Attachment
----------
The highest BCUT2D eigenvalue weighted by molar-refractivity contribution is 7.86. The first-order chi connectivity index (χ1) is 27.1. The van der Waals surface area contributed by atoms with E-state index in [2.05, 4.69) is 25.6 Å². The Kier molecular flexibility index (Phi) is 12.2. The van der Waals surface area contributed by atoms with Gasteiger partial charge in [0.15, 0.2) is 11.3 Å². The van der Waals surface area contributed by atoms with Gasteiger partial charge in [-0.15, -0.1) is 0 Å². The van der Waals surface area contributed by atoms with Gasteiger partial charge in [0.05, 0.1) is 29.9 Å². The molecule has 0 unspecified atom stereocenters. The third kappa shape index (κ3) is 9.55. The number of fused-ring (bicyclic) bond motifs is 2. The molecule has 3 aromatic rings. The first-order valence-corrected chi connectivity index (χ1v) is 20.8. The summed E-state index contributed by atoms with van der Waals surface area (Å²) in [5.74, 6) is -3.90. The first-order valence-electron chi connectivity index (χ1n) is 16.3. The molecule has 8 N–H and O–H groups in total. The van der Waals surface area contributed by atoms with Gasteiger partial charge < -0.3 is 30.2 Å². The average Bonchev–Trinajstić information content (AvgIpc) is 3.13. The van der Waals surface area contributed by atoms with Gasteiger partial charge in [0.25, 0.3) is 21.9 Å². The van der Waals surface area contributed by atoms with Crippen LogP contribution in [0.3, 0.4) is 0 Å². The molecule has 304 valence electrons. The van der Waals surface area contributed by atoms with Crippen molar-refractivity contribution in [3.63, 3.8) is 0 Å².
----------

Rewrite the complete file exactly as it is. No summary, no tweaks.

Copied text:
The highest BCUT2D eigenvalue weighted by molar-refractivity contribution is 7.86. The first-order chi connectivity index (χ1) is 27.1. The van der Waals surface area contributed by atoms with E-state index in [2.05, 4.69) is 25.6 Å². The Kier molecular flexibility index (Phi) is 12.2. The van der Waals surface area contributed by atoms with Gasteiger partial charge in [0.15, 0.2) is 11.3 Å². The van der Waals surface area contributed by atoms with Gasteiger partial charge in [-0.15, -0.1) is 0 Å². The van der Waals surface area contributed by atoms with Gasteiger partial charge in [0.05, 0.1) is 29.9 Å². The molecule has 0 unspecified atom stereocenters. The third kappa shape index (κ3) is 9.55. The number of fused-ring (bicyclic) bond motifs is 2. The molecule has 3 aromatic rings. The first-order valence-corrected chi connectivity index (χ1v) is 20.8. The summed E-state index contributed by atoms with van der Waals surface area (Å²) in [5.74, 6) is -3.90. The first-order valence-electron chi connectivity index (χ1n) is 16.3. The molecule has 8 N–H and O–H groups in total. The van der Waals surface area contributed by atoms with Gasteiger partial charge < -0.3 is 30.2 Å². The average Bonchev–Trinajstić information content (AvgIpc) is 3.13. The van der Waals surface area contributed by atoms with Gasteiger partial charge in [0.25, 0.3) is 21.9 Å². The van der Waals surface area contributed by atoms with Crippen LogP contribution in [0.3, 0.4) is 0 Å². The molecule has 304 valence electrons. The van der Waals surface area contributed by atoms with Crippen molar-refractivity contribution in [3.63, 3.8) is 0 Å².